One of the most common questions I get asked as a M&A intermediary serving the cannabis industry is, “How do I create a robust market environment for the sale of my cannabis company and maximize the value paid for the business?”
Preparing your business for sale is essential not only for the profit you could make but also to protect your investment.
As an owner or senior leader of a cannabis enterprise, you need to know the “blueprint” for preparing your company for sale. Did you know most companies will be acquired or shut down within only 5 years? According to the US Department of Labor, very few companies make it past 10 years as an ongoing entity. Thus, it is much better to sell on your terms when business is going well. If you’re not prepared or wait too long, the financial risk increases!
Since 1975 and as one of the oldest and most successful firms focused on the sale of privately held and family-owned businesses across various industries, our team has helped over 4,200 companies successfully exit—on their terms. IBA has witnessed a wide range of companies seeking to exit. Some had great businesses while others did not. Each of these experiences provided us with a deep understanding of assessing the quality of a business to market for sale.
Over the past 12 months, my business brokerage firm – International Business Associates (www.ibainc.com) has represented many companies within the cannabis industry for sale. There is no shortage of interest in selling, whether it is a grower/producer, processor or retail shop, or even a trade partner to the cannabis industry. In fact, we are experiencing increasing demand from qualified buyers seeking to purchase viable cannabis businesses as the industry becomes more mainstream and part of a larger segment of the population’s lives.
This list will help you gauge your own business and then establish a plan to move forward toward a successful sale.
1. Make sure you differentiate yourself from the rest of the industry! If you are competing on just price and price alone, you will face a tough road and sometimes one you can not overcome.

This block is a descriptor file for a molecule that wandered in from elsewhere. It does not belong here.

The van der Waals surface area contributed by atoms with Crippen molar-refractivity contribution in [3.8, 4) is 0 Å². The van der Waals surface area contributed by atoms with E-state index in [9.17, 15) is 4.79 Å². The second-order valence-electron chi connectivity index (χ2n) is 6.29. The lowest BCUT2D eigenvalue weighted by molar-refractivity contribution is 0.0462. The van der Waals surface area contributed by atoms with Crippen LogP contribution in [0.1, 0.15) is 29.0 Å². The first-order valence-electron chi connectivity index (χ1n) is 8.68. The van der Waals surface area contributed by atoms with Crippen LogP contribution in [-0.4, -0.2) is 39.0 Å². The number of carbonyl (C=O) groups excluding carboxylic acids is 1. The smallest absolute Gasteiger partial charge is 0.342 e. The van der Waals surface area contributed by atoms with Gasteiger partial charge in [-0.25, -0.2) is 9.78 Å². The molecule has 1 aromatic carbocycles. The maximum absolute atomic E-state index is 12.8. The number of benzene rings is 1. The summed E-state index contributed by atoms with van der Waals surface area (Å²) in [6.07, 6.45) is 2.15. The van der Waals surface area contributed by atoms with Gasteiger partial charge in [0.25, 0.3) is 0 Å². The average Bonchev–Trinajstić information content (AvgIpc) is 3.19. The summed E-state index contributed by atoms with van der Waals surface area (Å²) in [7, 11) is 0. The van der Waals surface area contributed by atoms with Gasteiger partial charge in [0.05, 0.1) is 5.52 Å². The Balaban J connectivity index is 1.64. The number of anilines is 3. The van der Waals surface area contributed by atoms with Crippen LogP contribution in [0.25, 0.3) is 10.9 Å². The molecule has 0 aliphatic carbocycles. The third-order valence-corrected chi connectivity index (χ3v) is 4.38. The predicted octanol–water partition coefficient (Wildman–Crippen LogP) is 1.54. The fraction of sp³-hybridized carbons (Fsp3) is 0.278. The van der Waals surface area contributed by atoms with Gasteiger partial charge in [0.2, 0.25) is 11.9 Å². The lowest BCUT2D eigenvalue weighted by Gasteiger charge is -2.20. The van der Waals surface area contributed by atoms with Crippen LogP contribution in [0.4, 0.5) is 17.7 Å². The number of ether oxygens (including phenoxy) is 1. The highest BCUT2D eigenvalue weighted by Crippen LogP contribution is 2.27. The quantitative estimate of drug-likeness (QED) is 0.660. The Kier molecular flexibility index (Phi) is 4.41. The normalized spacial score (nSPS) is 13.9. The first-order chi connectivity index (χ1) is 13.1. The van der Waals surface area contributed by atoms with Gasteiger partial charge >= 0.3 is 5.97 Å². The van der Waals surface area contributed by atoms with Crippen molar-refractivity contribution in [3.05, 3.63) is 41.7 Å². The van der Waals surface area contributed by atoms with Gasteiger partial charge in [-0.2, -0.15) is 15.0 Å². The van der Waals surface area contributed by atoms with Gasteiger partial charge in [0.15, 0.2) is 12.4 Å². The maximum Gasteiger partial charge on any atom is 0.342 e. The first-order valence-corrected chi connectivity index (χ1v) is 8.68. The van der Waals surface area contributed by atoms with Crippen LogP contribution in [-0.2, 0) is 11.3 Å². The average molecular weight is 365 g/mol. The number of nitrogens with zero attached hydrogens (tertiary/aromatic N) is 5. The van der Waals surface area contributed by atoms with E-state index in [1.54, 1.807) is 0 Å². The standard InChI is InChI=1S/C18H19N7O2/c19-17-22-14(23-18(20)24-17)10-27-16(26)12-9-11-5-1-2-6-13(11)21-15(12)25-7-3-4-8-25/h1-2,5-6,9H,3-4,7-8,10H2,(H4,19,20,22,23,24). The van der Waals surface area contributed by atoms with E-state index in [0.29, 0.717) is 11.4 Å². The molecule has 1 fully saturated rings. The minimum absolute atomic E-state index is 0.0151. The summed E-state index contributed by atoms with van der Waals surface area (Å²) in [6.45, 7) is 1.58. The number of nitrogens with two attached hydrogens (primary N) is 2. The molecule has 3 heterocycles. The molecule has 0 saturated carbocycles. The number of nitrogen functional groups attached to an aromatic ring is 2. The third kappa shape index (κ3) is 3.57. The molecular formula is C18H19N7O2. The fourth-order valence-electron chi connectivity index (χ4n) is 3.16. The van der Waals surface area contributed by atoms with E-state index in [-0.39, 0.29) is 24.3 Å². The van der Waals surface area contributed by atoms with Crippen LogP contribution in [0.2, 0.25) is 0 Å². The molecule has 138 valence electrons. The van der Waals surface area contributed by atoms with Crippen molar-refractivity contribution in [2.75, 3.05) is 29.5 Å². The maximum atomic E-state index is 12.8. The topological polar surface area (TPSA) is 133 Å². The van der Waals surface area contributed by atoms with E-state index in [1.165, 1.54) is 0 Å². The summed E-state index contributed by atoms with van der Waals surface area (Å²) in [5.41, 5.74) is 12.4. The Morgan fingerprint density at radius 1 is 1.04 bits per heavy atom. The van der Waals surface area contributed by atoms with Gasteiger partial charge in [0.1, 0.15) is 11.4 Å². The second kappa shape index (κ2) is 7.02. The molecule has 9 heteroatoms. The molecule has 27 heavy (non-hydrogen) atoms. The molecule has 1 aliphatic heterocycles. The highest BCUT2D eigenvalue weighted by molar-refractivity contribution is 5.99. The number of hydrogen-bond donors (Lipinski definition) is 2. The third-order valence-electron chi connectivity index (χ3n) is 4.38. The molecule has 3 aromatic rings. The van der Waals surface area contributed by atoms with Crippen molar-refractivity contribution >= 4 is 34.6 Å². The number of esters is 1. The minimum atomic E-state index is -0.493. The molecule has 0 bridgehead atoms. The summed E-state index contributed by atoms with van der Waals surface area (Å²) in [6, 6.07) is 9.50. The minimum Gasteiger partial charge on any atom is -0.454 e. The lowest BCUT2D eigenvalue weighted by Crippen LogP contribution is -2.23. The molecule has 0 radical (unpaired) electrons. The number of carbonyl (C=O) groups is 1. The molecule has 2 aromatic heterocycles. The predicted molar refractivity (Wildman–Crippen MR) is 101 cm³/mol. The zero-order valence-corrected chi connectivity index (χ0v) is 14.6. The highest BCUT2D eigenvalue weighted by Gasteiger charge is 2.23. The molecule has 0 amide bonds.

While it is true that the cannabis industry is an immature industry, there is much competition. Cultivators cannot just sell low-end flower and expect to hit it big. They need to sell a cannabis service or differentiated cannabis product unique to the competition. If a grower sells cannabis flower, they need to produce a high-quality, consistent flower, rolled joints, etc., or cultivate it better or more efficiently than the next supplier.
If a cannabis retail shop sells various cannabis and hemp products, customers should experience a friendly and secure environment with a great selection of merchandise. A processor selling an edible or other processed cannabis product needs to have quality packaging that appeals to the customers’ taste and visual acuity.
2. Your company policies, procedures, systems, and infrastructure should be as automated as possible and replicable
Excellent systems include sales, order management, inventory management, accounting, accounts receivable, shipping, and other day-to-day functions. As companies grow, they must create the infrastructure and teams to scale. Companies that require the owner to be involved in every decision, run processes, and cannot function without the owner do not sell well and sometimes never will. Therefore, it is essential to train and expose your strong staff members to more than just the day-to-day activities so the next generation of management is prepared to step in when a vital member of the team transitions out.
3. Make sure your financial records are in order and accurate.